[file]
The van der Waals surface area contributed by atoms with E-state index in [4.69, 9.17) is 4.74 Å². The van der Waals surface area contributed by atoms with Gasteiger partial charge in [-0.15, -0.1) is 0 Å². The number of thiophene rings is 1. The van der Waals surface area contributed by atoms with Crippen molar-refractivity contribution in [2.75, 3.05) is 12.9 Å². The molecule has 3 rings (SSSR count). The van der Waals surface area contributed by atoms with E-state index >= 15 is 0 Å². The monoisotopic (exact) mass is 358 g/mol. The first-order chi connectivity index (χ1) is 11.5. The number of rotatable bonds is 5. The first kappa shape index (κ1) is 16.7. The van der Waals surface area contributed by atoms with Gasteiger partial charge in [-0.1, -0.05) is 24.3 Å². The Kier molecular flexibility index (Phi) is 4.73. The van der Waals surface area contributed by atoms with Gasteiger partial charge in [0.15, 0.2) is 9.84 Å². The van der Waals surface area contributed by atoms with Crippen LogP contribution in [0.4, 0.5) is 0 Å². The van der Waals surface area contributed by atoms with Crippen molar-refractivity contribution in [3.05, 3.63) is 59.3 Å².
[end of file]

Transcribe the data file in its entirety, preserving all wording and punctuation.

The van der Waals surface area contributed by atoms with E-state index in [4.69, 9.17) is 4.74 Å². The van der Waals surface area contributed by atoms with Gasteiger partial charge in [-0.15, -0.1) is 0 Å². The number of thiophene rings is 1. The van der Waals surface area contributed by atoms with Crippen molar-refractivity contribution in [2.75, 3.05) is 12.9 Å². The molecule has 3 rings (SSSR count). The van der Waals surface area contributed by atoms with E-state index >= 15 is 0 Å². The monoisotopic (exact) mass is 358 g/mol. The first-order chi connectivity index (χ1) is 11.5. The number of rotatable bonds is 5. The first kappa shape index (κ1) is 16.7. The van der Waals surface area contributed by atoms with Gasteiger partial charge in [-0.1, -0.05) is 24.3 Å². The Kier molecular flexibility index (Phi) is 4.73. The van der Waals surface area contributed by atoms with Gasteiger partial charge in [0.15, 0.2) is 9.84 Å². The van der Waals surface area contributed by atoms with Crippen LogP contribution in [0.4, 0.5) is 0 Å². The van der Waals surface area contributed by atoms with Crippen molar-refractivity contribution in [3.05, 3.63) is 59.3 Å².